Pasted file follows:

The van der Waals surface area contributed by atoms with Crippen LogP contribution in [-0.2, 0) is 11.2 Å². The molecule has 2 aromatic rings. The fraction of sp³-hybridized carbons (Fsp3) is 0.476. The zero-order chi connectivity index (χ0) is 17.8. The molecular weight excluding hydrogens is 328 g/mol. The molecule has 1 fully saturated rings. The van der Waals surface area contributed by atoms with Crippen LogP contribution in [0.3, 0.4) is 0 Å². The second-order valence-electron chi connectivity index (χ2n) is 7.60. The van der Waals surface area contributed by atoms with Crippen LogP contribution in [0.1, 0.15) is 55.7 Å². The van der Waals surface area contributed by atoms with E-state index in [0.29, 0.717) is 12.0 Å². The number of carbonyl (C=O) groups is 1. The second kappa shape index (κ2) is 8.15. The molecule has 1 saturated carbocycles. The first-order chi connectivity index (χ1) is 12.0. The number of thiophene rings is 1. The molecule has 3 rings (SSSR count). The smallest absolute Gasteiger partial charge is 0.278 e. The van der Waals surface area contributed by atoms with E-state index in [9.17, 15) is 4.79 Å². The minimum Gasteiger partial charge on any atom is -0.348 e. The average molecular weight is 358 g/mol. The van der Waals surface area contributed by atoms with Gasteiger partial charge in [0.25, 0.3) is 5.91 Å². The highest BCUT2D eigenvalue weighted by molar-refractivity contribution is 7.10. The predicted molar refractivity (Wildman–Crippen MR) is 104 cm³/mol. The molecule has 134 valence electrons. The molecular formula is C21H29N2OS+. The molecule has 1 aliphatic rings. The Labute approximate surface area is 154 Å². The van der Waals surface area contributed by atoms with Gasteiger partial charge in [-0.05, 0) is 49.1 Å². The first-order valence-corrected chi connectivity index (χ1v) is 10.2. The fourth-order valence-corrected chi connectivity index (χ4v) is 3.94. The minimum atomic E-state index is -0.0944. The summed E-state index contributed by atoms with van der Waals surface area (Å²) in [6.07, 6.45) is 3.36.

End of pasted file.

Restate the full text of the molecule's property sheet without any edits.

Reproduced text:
The van der Waals surface area contributed by atoms with Crippen LogP contribution in [-0.2, 0) is 11.2 Å². The molecule has 2 aromatic rings. The fraction of sp³-hybridized carbons (Fsp3) is 0.476. The zero-order chi connectivity index (χ0) is 17.8. The molecular weight excluding hydrogens is 328 g/mol. The molecule has 1 fully saturated rings. The van der Waals surface area contributed by atoms with Crippen LogP contribution in [0.3, 0.4) is 0 Å². The second-order valence-electron chi connectivity index (χ2n) is 7.60. The van der Waals surface area contributed by atoms with Crippen LogP contribution in [0.1, 0.15) is 55.7 Å². The van der Waals surface area contributed by atoms with E-state index in [0.29, 0.717) is 12.0 Å². The number of carbonyl (C=O) groups is 1. The second kappa shape index (κ2) is 8.15. The molecule has 1 saturated carbocycles. The first-order chi connectivity index (χ1) is 12.0. The number of thiophene rings is 1. The molecule has 3 rings (SSSR count). The smallest absolute Gasteiger partial charge is 0.278 e. The van der Waals surface area contributed by atoms with E-state index in [9.17, 15) is 4.79 Å². The minimum Gasteiger partial charge on any atom is -0.348 e. The average molecular weight is 358 g/mol. The van der Waals surface area contributed by atoms with Gasteiger partial charge in [0.25, 0.3) is 5.91 Å². The highest BCUT2D eigenvalue weighted by molar-refractivity contribution is 7.10. The predicted molar refractivity (Wildman–Crippen MR) is 104 cm³/mol. The molecule has 134 valence electrons. The molecular formula is C21H29N2OS+. The molecule has 1 aliphatic rings. The Labute approximate surface area is 154 Å². The van der Waals surface area contributed by atoms with Gasteiger partial charge in [-0.05, 0) is 49.1 Å². The first-order valence-corrected chi connectivity index (χ1v) is 10.2. The fourth-order valence-corrected chi connectivity index (χ4v) is 3.94. The minimum atomic E-state index is -0.0944. The summed E-state index contributed by atoms with van der Waals surface area (Å²) in [6.07, 6.45) is 3.36.